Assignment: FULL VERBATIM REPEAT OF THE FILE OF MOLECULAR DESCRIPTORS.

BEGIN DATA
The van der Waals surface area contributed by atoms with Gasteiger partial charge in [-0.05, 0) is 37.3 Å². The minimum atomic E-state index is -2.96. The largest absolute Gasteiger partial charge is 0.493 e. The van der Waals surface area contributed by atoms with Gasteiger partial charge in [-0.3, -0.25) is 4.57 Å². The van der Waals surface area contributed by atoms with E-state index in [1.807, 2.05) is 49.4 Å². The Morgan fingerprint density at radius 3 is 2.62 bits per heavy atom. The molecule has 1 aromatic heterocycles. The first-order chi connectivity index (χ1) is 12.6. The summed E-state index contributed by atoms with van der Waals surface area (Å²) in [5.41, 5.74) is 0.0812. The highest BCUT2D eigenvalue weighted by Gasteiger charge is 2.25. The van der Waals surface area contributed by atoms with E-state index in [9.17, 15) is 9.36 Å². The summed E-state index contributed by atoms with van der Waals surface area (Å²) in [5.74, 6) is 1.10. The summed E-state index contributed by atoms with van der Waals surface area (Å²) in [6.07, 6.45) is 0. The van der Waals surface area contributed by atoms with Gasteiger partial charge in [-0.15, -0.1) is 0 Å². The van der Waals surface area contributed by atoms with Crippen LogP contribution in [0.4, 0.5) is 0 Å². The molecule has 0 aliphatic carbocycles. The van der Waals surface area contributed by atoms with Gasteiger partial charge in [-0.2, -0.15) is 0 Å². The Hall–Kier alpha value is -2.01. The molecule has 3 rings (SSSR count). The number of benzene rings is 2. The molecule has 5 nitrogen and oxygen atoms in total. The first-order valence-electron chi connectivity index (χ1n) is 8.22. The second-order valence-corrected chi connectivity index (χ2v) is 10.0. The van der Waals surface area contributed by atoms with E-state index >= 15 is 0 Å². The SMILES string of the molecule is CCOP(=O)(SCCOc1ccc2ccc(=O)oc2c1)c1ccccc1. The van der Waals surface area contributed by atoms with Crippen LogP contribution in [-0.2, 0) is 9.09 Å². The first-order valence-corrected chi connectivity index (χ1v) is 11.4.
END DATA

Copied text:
The van der Waals surface area contributed by atoms with Gasteiger partial charge in [-0.05, 0) is 37.3 Å². The minimum atomic E-state index is -2.96. The largest absolute Gasteiger partial charge is 0.493 e. The van der Waals surface area contributed by atoms with Gasteiger partial charge in [-0.3, -0.25) is 4.57 Å². The van der Waals surface area contributed by atoms with E-state index in [1.807, 2.05) is 49.4 Å². The Morgan fingerprint density at radius 3 is 2.62 bits per heavy atom. The molecule has 1 aromatic heterocycles. The first-order chi connectivity index (χ1) is 12.6. The summed E-state index contributed by atoms with van der Waals surface area (Å²) in [5.41, 5.74) is 0.0812. The highest BCUT2D eigenvalue weighted by Gasteiger charge is 2.25. The van der Waals surface area contributed by atoms with E-state index in [9.17, 15) is 9.36 Å². The summed E-state index contributed by atoms with van der Waals surface area (Å²) in [5.74, 6) is 1.10. The summed E-state index contributed by atoms with van der Waals surface area (Å²) in [6.07, 6.45) is 0. The van der Waals surface area contributed by atoms with Gasteiger partial charge in [-0.15, -0.1) is 0 Å². The van der Waals surface area contributed by atoms with Crippen LogP contribution in [0.4, 0.5) is 0 Å². The molecule has 0 aliphatic carbocycles. The van der Waals surface area contributed by atoms with Gasteiger partial charge in [-0.2, -0.15) is 0 Å². The Hall–Kier alpha value is -2.01. The molecule has 3 rings (SSSR count). The number of benzene rings is 2. The molecule has 5 nitrogen and oxygen atoms in total. The first-order valence-electron chi connectivity index (χ1n) is 8.22. The second-order valence-corrected chi connectivity index (χ2v) is 10.0. The van der Waals surface area contributed by atoms with E-state index >= 15 is 0 Å². The SMILES string of the molecule is CCOP(=O)(SCCOc1ccc2ccc(=O)oc2c1)c1ccccc1. The van der Waals surface area contributed by atoms with Crippen LogP contribution in [-0.2, 0) is 9.09 Å². The first-order valence-corrected chi connectivity index (χ1v) is 11.4.